22 July 2015
It’s black as night here inside the house, which we’re kind of used to in this hot, hot, troglodytic summer in which we live behind closed shutters, only to emerge in the evening when there’s some semblance of cool.
But this is different. The shutters are all open now and the air coming through those windows I dare to open is almost cold. There’s no power; a recorded lady on the electricity board helpline informed me in a deadpan voice that they were working on a huge outage in the CdP area.
As I drove back from a lunch appointment across on Monte Cetona and a string of visits to shops and metalworkers, I watched as the car thermometer dropped – from 36° to 20°, in the space of not more than ten minutes. Big fat steamy drops fell on me in the carpark of the Etrusco shopping mall near the Chiusi motorway exit but that just made things hotter. As I drove towards Po’ Bandino, lightning danced vertically and great black columns of rain marched out of the hills. By the time I began climbing back to CdP I had the wipers on full tilt and the temperature was plummetting. On the town ring road I skidded as I rounded a bend, aquaplaning on the sheets of water that were racing towards me.
And when I reached home? Trees were bending at distressing angles, lanterns already glowing in the gloom (it was 4.30pm), thumping the branches. And the occasional drop was falling. We’ve had more since (it’s 6.30pm now), in angry squally bursts, but the rain gauge has just 4mm in it. Someone very close had a whole lot more.
And so my tomatoes have escaped unscathed. When I took the car to the mechanic’s the other day (the airbag light was flashing inexplicably) they told me that their panel beater had had to deal with six or seven cars badly dented by hailstones the size of tennis balls over towards Montepulciano earlier this month. Swathes of vineyards were stripped, apparently.
I’m glad that the toms have not been shredded, not only because I love having tomato mountains through the summer but because there isn’t really much else in the vegetable garden this year, apart from the bountiful beans. No, in fact, that’s not true: there’s lots in there. It’s just quite difficult to make it out.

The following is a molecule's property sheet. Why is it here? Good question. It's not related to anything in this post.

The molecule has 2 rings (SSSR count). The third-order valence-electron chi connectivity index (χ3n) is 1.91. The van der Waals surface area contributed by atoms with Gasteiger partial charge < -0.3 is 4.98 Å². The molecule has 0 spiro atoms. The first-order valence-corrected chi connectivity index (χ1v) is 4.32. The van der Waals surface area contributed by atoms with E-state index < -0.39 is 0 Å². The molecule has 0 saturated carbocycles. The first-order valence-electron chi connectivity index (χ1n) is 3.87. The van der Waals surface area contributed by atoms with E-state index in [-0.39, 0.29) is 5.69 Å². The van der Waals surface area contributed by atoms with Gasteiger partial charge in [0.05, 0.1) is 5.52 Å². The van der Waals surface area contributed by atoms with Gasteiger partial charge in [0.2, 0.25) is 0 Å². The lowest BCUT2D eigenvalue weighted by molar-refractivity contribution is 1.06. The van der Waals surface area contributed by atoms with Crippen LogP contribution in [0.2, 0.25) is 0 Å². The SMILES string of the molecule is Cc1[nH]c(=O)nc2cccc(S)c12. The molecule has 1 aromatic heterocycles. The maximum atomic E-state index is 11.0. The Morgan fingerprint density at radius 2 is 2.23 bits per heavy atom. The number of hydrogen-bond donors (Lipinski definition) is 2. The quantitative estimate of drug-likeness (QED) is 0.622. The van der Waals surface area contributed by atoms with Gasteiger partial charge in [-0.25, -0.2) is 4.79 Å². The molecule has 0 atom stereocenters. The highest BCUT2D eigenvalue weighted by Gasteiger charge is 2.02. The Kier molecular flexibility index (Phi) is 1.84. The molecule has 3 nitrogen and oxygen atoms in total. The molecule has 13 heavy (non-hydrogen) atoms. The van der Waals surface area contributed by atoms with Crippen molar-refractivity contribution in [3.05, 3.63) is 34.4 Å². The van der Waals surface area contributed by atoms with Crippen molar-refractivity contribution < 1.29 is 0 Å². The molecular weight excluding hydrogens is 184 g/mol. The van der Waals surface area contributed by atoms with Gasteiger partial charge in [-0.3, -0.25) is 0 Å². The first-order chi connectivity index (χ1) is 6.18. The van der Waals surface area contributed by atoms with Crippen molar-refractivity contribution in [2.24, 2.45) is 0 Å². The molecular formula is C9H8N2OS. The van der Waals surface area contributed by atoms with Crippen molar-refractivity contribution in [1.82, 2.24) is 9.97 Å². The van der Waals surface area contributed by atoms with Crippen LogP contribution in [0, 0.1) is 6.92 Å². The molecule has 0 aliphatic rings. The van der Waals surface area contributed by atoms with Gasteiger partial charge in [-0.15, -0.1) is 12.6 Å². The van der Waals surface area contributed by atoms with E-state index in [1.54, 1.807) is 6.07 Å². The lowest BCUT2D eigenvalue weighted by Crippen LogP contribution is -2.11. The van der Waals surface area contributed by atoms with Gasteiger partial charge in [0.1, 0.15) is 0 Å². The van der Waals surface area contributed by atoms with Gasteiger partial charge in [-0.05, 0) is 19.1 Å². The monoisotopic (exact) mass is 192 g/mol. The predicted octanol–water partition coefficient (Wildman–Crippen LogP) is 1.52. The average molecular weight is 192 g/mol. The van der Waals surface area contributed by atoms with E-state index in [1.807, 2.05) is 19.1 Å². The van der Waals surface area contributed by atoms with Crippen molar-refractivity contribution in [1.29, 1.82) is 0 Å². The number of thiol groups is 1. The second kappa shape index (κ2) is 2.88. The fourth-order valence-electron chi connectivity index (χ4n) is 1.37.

After a tremendously efficient early spring, things slipped rather, and much was planted rather later than it should have been – right before the Great Heat hit and the plants all decided to energy-save by going very slow. Oh, and then there was the little matter of the shelf full of properous cucurbits of various kinds in the greenhouse that was somehow upset, leaving me with a heap of green-dotted potting compost from which I extracted then planted the now unlabeled green bits as best I could, but heaven knows what went in where. (Annoyingly, the plant of that family that is galloping away and beating all the competition is a butternut squash which I didn’t even plant: it came up spontaneously in an orto bed and grew so rapidly that I couldn’t bring myself to pull it out by the time I noticed it. It now has darling little squashes appearing.)
I thought I was possibly the only person in the world (or in Italy anyway) who hadn’t seen La Grande Bellezza but I was wrong. Because when I cycled up to town the other evening to watch it on an interestingly ondulating screen in the rocca (part of the defensive town walls) with a gentle breeze shaking the occasional persimmon-missile from the big tree I was sitting under, the group of elderly local ladies sitting behind me clearly hadn’t either. But one of them had been to Rome, and was determined to impress her friends with her travels. “Oh look! look! it’s piazza Navona!” Ooos and aaahs from either side of her.
It was a rather wonderful setting for a film about very cynical, jaded Roman beau monde excess, and perhaps coloured my opinion of it. It was a beautifully shot, well acted, very flawed film which I enjoyed but which bored me slightly towards the end. I wasn’t quite sure what all the fuss – positive or negative – had been about.